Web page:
Earth on Fire: The Overheating Planet

Earth on Fire: The Overheating Planet


The reason some popular posts are tagged ‘no title’ is not because they have no title—they all do—but because the old Blogger embedded the title at the top of text, and the new software does not see that. You can see the titles in capitals at the start of each snippet. (It would be nice if Blogger introduced an upgrade program that could fix this little problem.)

Popular Posts

Saturday 28 January 2006


If a giant asteroid was heading for the earth we would spare no expense, no amount of international co-operation and effort, no technology to destroy it.

If aliens were real, and were about to invade or were threatening to, we would spare not expense, no amount of international co-operation and effort, no technology to defeat and destroy them.

When the Nazis--who were very real--tried to take over the world, we spared no expense, no amount of international co-operation and effort, no technology to defeat and destroy them.

But we allow the equally real, modern-day enemies of the human race to flourish--the Boys from the Black Stuff (i.e., the coal and oil barons) and the Big Iron carmakers. We do more. We encourage them, we applaud them, we join them, we help them as they go about their business making the products that are wrecking the only planet we can live on in the entire universe. We even measure the success of our economies by how well they do it. We allow them to destroy us. We call it progress.

Thursday 26 January 2006


O goody! The 'exoplanet' hunters tell us they have spotted a 'cousin' to the earth. Hmmmm. 5.5 times the size of the earth, which means you would weigh 5.5 times as much if it's about the same density. It is also -223 degrees Celsius, a tad chilly for getting up early in the mornings. And it is about 235 million miles away from its star, which is only a reddish one, so the light would not be too bright. And it is about 25,000 light-years from here.

So to get to this hellish 'cousin' you would have to travel at the speed of light for 25,000 years, if that were possible--i.e, about 560 million years at the speed of our rockets. And the same back if you found it was not like the Bahamas, or that squadrons of something frigid and slimy objected to your company, or that you had forgotten your lunch or that you hadn't locked the front door before you left.

Even a phone call home would take 25,000 years to make a connection, then you would have to wait 50,000 years between saying something and hearing the response. That would make even a short conversation ten sentences each go on for a million years. If you got a wrong number it would take you 50,000 years to find out, then another 25,000 to re-connect. If your batteries lasted that long. Even nuclear power would be iffy. Those sorts of numbers are way outside the half life of fissile atoms. Maybe you could use a bicycle generator...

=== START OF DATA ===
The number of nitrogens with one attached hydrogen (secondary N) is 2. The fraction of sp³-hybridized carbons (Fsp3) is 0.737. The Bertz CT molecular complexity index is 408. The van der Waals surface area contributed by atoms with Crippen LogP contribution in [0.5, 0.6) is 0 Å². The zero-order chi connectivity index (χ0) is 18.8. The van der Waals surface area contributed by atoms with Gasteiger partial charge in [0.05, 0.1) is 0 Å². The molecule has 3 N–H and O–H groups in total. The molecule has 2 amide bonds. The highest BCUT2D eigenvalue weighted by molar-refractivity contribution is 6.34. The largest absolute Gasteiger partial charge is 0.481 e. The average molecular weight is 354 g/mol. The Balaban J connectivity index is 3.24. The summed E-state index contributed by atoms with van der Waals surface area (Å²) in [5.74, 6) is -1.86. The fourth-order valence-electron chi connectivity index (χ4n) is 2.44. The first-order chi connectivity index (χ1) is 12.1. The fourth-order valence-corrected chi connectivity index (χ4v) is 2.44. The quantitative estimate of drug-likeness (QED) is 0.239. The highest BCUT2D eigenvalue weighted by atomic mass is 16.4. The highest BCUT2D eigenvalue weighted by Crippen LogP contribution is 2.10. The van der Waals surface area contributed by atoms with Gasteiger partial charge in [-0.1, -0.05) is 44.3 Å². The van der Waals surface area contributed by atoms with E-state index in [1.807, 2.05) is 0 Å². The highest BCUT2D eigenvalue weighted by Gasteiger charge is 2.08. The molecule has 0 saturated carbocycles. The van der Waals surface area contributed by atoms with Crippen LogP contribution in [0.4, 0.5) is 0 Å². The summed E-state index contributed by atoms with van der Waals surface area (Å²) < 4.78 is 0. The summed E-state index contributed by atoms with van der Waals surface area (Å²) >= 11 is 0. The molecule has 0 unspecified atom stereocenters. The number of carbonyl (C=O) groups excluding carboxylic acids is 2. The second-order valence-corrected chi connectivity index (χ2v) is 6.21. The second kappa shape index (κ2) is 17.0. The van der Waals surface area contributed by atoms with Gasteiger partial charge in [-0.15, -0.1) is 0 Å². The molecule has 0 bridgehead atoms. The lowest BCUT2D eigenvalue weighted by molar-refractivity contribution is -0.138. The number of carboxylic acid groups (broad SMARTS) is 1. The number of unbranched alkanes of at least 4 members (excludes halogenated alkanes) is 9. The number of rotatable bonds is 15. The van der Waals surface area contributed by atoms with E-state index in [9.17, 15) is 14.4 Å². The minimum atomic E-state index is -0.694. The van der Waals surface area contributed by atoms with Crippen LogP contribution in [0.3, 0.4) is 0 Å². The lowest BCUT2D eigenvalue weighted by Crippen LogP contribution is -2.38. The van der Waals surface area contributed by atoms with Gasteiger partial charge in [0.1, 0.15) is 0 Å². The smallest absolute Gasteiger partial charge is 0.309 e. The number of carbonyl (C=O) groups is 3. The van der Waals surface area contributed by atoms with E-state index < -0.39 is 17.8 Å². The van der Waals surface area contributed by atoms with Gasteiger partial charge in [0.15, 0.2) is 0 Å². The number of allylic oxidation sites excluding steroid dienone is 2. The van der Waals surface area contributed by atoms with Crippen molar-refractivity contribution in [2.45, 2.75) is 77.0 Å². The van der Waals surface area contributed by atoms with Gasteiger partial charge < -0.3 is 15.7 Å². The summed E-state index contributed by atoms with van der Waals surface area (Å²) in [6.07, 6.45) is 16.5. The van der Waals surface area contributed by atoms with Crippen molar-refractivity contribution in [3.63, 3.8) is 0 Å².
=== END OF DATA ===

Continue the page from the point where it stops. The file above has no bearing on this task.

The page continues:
Those exoplanet guys are semi-morononic profligate loonies. They are wasting buckets of money in the name of some tooth-fairy, substitute religion and calling it science. Meanwhile, back here on the only planet that we can live on in the entire universe that we know of and can reach--which makes it the only one, period--it would take just $US500,000 and less than two years to produce a planet-friendly car that would save us from the worst consequences of our fossil-burning addiction and madness.

Wednesday 25 January 2006


If you take a large bell-jar, put a lighted candle and a mouse in, then put the cork on, after a while the mouse will keel over and die, because the burning candle will have consumed so much oxygen that the mouse will be asphyxiated.

Burning oil and coal does the same to the earth, but it takes longer because the earth is a big jar and there are plants making oxygen. But, slowly, slowly, slowly, as we keep burning the Black Stuff and bumping off plants we are reducing the percentage of oxygen in the air. So far, the coal boys assure us, we have reduced it only .03%. But the more carbon-dioxide there is the less oxygen there is, and the level of carbon-dioxide is rising at an accelerating rate, so the level of oxygen is decreasing likewise.

When do we start worrying? The section on this page headed 'Physiology of Asphyxiation' shows that degrees of asphyxia start surprisingly early. Even at 20% of oxygen by volume you get 'dimunition of physical and intellectual performance.'

The US safety body, OSHA, can shut down a public building if the level of oxygen in it drops only 1%. And OSHA rules say that miners and other people who work underground or in confined spaces must wear safety gas-alarms that will sound off for evacuation at 'the hazard level of 19.5% oxygen.' At sustained levels of 16.5% (about the concentration in the air you breathe out), we can die from asphyxiation.

This page gives all the OSHA regulations, and includes this paragraph: 'Oxygen deprivation is one form of asphyxiation. While it is desirable to maintain the atmospheric oxygen level at 21% by volume, the body can tolerate deviation from this ideal. When the oxygen level falls to 17%, the first sign of hypoxia is a deterioration to night vision which is not noticeable until a normal oxygen concentration is restored. Physiologic effects are increased breathing volume and accelerated heartbeat. Between 14-16% physiologic effects are increased breathing volume, accelerated heartbeat, very poor muscular coordination, rapid fatigue, and intermittent respiration. Between 6-10% the effects are nausea, vomiting, inability to perform, and unconsciousness. Less than 6%, spasmatic breathing, convulsive movements, and death in minutes.'

It is therefore not a good idea take much oxygen out of the atmosphere. Below 20% none of us can function at our best, at 19/5% the hazard starts in earnest, and every 1% drop below that is a really bad idea. The risk is increased if the displacing gas is carbon-dioxide, because increased carbon-dioxide levels in the body compound the effect of reduced oxygen by messing up our respiratory reflex, which is controlled by the level of carbon-dioxide.

If we were to burn all the 1980 billion tonnes of coal known to exist in the world, we would remove about 3% of the oxygen. Then there is the oil on top of that...

The earth is a big jar, but we need to snuff that candle.

Wednesday 18 January 2006


The true ROI is not a dollar dividend [ROI means return on investment, which also means king in French, so it makes a nice pun because the ROI rules the heads of business greedies]. No, the true return is the planetary one--and there always is one, either positive or negative. Even if you never made a cent, if you benefitted the planet you got the best dividend there is, particularly in these abnormal days when the future of civilisation is being trashed.

The worst international crimes are not committed by war-criminals, they are committed by those who made the dollar ROI king--what you might call the peace-criminals: those who in times of peace act in such ways that vast numbers of people will die or will have their lives made nasty, brutish and short.